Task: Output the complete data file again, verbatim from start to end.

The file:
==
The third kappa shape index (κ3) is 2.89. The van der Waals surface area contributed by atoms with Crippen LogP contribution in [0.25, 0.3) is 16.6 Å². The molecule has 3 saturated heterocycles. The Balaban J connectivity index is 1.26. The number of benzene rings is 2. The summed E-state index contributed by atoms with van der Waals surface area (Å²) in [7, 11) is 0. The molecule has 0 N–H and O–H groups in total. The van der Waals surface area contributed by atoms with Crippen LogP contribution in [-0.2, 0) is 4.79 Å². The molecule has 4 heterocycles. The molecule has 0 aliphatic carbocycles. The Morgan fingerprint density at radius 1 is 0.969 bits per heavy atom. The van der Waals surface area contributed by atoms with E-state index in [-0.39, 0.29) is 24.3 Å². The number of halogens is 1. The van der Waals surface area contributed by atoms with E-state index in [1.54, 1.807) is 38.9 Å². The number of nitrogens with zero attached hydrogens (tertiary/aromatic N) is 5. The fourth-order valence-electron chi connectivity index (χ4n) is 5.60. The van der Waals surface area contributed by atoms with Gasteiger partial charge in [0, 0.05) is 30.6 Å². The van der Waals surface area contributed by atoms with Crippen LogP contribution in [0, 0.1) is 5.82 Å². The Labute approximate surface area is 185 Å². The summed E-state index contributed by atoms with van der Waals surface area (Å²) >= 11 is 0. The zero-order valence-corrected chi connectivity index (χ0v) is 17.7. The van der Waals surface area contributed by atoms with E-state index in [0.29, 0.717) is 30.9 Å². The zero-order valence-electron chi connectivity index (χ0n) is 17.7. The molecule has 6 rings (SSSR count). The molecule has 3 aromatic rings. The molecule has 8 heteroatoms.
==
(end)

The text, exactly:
The third kappa shape index (κ3) is 2.89. The van der Waals surface area contributed by atoms with Crippen LogP contribution in [0.25, 0.3) is 16.6 Å². The molecule has 3 saturated heterocycles. The Balaban J connectivity index is 1.26. The number of benzene rings is 2. The summed E-state index contributed by atoms with van der Waals surface area (Å²) in [7, 11) is 0. The molecule has 0 N–H and O–H groups in total. The van der Waals surface area contributed by atoms with Crippen LogP contribution in [-0.2, 0) is 4.79 Å². The molecule has 4 heterocycles. The molecule has 0 aliphatic carbocycles. The Morgan fingerprint density at radius 1 is 0.969 bits per heavy atom. The van der Waals surface area contributed by atoms with E-state index in [-0.39, 0.29) is 24.3 Å². The number of halogens is 1. The van der Waals surface area contributed by atoms with E-state index in [1.54, 1.807) is 38.9 Å². The number of nitrogens with zero attached hydrogens (tertiary/aromatic N) is 5. The fourth-order valence-electron chi connectivity index (χ4n) is 5.60. The van der Waals surface area contributed by atoms with Gasteiger partial charge in [0, 0.05) is 30.6 Å². The van der Waals surface area contributed by atoms with Crippen LogP contribution in [0, 0.1) is 5.82 Å². The Labute approximate surface area is 185 Å². The summed E-state index contributed by atoms with van der Waals surface area (Å²) >= 11 is 0. The zero-order valence-corrected chi connectivity index (χ0v) is 17.7. The van der Waals surface area contributed by atoms with E-state index in [0.29, 0.717) is 30.9 Å². The zero-order valence-electron chi connectivity index (χ0n) is 17.7. The molecule has 6 rings (SSSR count). The molecule has 3 aromatic rings. The molecule has 8 heteroatoms.